October 22, 2021 // National

Visitors at Michelangelo exhibit see Sistine Chapel up close

By Joanne Fox

OMAHA, Neb. (CNS) — George Mulcrone of Chicago came to Omaha to visit relatives.

“I wasn’t expecting to see the Sistine Chapel,” the parishioner of the Windy City’s St. Walter Church quipped.

He was taking in “Michelangelo’s Sistine Chapel: The Exhibition” and its 34 life-size reproductions offering visitors an immersive look at the frescoes that adorn the ceiling of the chapel at the Vatican and took Michelangelo four years to complete — from 1508 to 1512.

The international exhibit opened for almost 500 invited patrons Oct. 7 and will run until Jan. 1 at the Capitol District in downtown Omaha.

Michelangelo’s “The Creation of Adam” is the best known of the ceiling’s nine scenes from the Book of Genesis. The exhibit also includes the “Last Judgment,” which adorns on the altar wall of the chapel and was completed in 1541.

An attendee at the Oct. 7, 2021, opening of “Michelangelo’s Sistine Chapel: The Exhibition” in Omaha, Neb., activates an audio device to listen to the story behind a particular fresco. The exhibit features full-sized replicas of Michelangelo’s frescos from the Vatican’s Sistine Chapel. (CNS photo/Jerry L. Mennenga)

The exhibit, consisting of images on large panels up to 41 feet by 41 feet, has been traveling to cities across the U.S. and countries around the world, including Canada — where it premiered in July 2015 — as well as China, Poland, Panama and Colombia.

SEE Global Entertainment of Los Angeles produced the exhibit, the brainchild of CEO Martin Biallas, who came up with the idea of taking the Sistine Chapel on the road in 2013.

“It took two years to come up with the all the components, the design, the presentation,” he said.

Biallis was on site to check out the exhibit, speak to the press and enjoy guests, who gushed with compliments.

“What excites me the most is that we reach not only Catholic people, but people of all faiths,” said Biallas, who is the son and brother of Lutheran ministers.

George Sefzik of Omaha, Mulcrone’s uncle, agreed with that assessment.

“I think the frescoes are not particularly Catholic in nature,” said the parishioner of St. Robert Bellarmine Church in Omaha. “It’s Christian. It’s the story of the Bible from the Old Testament to the New Testament.”

“I think it’s good to remember that many people weren’t literate when Michelangelo created this,” Mulcrone noted. “So, these images tell the stories of Christianity.”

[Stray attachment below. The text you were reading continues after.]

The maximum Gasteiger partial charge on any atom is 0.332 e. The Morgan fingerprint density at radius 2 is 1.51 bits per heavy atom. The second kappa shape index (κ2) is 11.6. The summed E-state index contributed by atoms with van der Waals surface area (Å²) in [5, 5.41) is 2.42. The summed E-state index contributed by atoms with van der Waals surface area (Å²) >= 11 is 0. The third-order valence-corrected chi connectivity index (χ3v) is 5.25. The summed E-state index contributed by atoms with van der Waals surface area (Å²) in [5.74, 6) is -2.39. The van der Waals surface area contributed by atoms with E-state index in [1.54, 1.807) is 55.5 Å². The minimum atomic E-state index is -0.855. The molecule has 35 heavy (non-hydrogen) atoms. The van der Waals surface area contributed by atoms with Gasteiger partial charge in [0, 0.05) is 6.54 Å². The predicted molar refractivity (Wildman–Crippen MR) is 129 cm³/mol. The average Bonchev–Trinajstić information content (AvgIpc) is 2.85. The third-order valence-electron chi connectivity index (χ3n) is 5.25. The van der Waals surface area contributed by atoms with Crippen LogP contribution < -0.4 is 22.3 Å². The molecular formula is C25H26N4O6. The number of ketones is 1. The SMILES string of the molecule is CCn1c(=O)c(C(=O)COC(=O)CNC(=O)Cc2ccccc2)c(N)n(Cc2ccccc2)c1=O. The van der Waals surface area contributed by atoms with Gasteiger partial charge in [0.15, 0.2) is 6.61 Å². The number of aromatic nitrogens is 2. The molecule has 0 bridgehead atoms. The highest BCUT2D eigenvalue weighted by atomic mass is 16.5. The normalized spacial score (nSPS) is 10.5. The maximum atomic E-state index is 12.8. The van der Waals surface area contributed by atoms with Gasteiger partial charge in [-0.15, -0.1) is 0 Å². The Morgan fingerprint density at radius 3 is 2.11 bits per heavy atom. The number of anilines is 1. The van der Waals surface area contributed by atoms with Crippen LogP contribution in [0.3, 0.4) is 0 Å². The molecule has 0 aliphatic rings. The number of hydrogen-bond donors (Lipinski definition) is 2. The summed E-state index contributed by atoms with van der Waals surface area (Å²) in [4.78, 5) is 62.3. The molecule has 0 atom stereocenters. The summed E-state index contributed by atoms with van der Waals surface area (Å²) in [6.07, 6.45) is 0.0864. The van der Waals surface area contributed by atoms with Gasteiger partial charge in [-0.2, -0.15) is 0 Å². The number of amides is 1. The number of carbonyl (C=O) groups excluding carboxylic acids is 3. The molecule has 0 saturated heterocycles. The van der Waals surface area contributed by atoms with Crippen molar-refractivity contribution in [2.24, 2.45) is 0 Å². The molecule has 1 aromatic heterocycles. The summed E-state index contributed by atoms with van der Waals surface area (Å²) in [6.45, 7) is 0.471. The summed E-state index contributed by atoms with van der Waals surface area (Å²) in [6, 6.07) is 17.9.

Biallas acknowledged that at its heart, the Sistine Chapel frescoes communicate a religious theme, “but it reaches the art fans as well.

The interest in the artwork was the reason Bonnie Rhoten of Syracuse, Nebraska, decided to visit the exhibit.

“I’m just in awe of the scope of the size of all of this,” she told Catholic News Service. “I ask myself how Michelangelo could have accomplished all of this (ceiling artwork) in just four and a half years.”

Participants can admire Michelangelo’s true-to-size masterpieces up close, with signage in English and Spanish, at their own pace, and with the ability to capture photographic memories of the masterpieces.

“We put up additional benches so people can absorb all the beauty and messaging in the frescoes,” Biallas said. “That amenity is not a part of the actual Sistine Chapel, where people are moved in and out quickly and are not able to photograph its beauty.”

Editor’s Note: More information on “Michelangelo’s Sistine Chapel: The Exhibition” can be found at https://sistinechapelexhibit.com.

The exhibit follows coronavirus safety protocols for in-person events established by the federal Centers for Disease Control and Prevention and the local Douglas County Health Department, Biallas said.

“The exhibit relies on a spacious area, and masks are suggested,” he said. “In addition, we have timed ticketing to limit capacity and social distancing guidelines.”

Biallis said that for him, “Last Judgment” resonates as he views his idea on display for other enthusiasts.

“To see almost 400 spectacular characters in that one fresco — from heaven down to hell — takes my breath away,” he said.

It’s not all the “Hollywood bells and whistles,” Biallis said, “but it does tickle me that Michelangelo was the first Alfred Hitchcock, as he put a self-portrait of himself in that fresco.”

He was referring to Hitchcock’s trademark — making a cameo appearance in his films.

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